A New Washington Bill Will Trap Those Trying to Dodge their Ignition Interlock
In states around the country, ignition interlock laws are far from a settled matter. But even if some states have weak laws, the trend is going in one direction: legislators are constantly attempting to strengthen and refine these laws so they can perform better the task of keeping drunk drivers off the road. That means catching and getting tough on offenders who try to dodge the responsibilities that come with using an ignition interlock device.
An ignition interlock, or car breathalyzer, prevents a vehicle from starting if the driver has been drinking.
Washington State is the most recent state to consider new laws that will boost the power of ignition interlock devices to prevent deaths due to alcohol-related crashes. House Bill 1276, which has passed in the House and now moves to the Senate, mandates two changes that are designed to bring down the number of DUI deaths in the state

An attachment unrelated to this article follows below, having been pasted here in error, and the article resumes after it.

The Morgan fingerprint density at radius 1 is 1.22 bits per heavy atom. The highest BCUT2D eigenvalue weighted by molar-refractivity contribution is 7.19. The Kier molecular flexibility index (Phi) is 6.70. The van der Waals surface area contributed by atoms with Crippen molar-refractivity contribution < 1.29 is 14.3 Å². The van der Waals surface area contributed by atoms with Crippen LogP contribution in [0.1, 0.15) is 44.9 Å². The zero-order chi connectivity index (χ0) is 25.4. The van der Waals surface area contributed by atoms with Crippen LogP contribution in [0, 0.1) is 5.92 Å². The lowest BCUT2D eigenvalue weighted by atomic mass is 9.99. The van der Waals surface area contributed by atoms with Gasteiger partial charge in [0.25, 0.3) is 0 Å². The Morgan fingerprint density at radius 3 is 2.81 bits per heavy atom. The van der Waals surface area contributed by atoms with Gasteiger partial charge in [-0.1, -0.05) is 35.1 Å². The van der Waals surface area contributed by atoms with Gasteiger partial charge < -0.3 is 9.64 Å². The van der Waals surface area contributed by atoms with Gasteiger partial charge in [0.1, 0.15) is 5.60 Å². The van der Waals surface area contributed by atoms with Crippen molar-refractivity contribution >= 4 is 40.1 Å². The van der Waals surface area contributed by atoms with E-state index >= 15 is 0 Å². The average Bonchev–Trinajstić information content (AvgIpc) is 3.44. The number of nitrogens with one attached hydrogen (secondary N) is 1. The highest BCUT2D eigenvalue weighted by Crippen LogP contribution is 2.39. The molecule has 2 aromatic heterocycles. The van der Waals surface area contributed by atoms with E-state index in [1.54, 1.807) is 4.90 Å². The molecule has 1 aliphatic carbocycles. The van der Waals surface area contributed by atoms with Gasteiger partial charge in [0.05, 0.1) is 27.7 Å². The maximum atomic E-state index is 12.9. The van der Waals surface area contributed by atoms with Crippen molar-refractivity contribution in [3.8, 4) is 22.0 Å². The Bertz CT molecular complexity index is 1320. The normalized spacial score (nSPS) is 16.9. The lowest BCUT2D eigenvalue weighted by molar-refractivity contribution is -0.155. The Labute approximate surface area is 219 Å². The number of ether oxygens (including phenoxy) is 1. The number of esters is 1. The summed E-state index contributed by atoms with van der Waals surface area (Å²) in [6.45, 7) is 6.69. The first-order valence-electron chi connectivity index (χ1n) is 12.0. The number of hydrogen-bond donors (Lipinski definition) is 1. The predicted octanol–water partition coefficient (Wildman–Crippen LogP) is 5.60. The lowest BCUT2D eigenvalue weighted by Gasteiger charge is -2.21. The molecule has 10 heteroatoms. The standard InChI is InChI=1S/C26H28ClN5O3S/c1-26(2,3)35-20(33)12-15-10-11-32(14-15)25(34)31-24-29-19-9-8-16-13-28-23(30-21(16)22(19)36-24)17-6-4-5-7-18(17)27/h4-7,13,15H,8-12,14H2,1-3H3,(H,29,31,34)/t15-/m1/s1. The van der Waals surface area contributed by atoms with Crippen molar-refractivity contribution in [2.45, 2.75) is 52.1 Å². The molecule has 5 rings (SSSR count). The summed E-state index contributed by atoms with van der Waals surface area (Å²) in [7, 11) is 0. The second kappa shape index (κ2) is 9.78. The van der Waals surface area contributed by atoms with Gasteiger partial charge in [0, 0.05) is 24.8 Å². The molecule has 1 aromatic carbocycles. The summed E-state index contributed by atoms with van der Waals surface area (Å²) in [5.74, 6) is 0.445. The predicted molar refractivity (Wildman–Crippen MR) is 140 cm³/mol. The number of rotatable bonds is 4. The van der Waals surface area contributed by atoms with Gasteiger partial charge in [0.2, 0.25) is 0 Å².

- Ignition interlock users who have someone else blow into the device in order to circumvent the breath test will be guilty of a gross misdemeanor.
- Devices will have to include GPS technology so that law enforcement agencies can track drivers whom they believe have tried to circumvent the interlock.
The fate of the law in the Senate’s hands is unclear – having two houses divided on the strictness of DUI measures is fairly common across the country. But with new ignition interlock laws in New Mexico, Texas, Maryland and others states on deck, the trend is undeniable: eventually most or all states in the US will mandate ignition interlocks for all DUI offenses with a BAC over .08, with efforts made to trap those who attempt to circumvent the device or otherwise fail to comply, and levy appropriate penalties.
When that day comes, the country will be a safer place to drive.